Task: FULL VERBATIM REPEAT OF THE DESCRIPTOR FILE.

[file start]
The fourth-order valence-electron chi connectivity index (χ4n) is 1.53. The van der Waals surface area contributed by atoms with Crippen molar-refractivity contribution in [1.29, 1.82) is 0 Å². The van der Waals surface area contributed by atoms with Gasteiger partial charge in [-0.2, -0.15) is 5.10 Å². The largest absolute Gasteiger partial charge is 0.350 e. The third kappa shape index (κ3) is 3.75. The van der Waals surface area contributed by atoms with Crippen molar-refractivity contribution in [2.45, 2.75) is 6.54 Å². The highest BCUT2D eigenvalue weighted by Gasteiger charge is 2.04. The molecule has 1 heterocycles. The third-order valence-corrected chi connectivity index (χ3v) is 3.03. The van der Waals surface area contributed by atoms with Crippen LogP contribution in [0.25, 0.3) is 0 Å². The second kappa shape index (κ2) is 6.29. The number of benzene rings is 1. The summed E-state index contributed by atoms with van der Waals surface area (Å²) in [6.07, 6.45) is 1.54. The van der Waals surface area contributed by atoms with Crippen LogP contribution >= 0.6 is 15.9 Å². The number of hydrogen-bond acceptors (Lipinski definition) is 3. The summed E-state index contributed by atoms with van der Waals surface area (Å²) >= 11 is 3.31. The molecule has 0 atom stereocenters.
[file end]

The fourth-order valence-electron chi connectivity index (χ4n) is 1.53. The van der Waals surface area contributed by atoms with Crippen molar-refractivity contribution in [1.29, 1.82) is 0 Å². The van der Waals surface area contributed by atoms with Gasteiger partial charge in [-0.2, -0.15) is 5.10 Å². The largest absolute Gasteiger partial charge is 0.350 e. The third kappa shape index (κ3) is 3.75. The van der Waals surface area contributed by atoms with Crippen molar-refractivity contribution in [2.45, 2.75) is 6.54 Å². The highest BCUT2D eigenvalue weighted by Gasteiger charge is 2.04. The molecule has 1 heterocycles. The third-order valence-corrected chi connectivity index (χ3v) is 3.03. The van der Waals surface area contributed by atoms with Crippen LogP contribution in [0.25, 0.3) is 0 Å². The second kappa shape index (κ2) is 6.29. The number of benzene rings is 1. The summed E-state index contributed by atoms with van der Waals surface area (Å²) in [6.07, 6.45) is 1.54. The van der Waals surface area contributed by atoms with Crippen LogP contribution >= 0.6 is 15.9 Å². The number of hydrogen-bond acceptors (Lipinski definition) is 3. The summed E-state index contributed by atoms with van der Waals surface area (Å²) >= 11 is 3.31. The molecule has 0 atom stereocenters.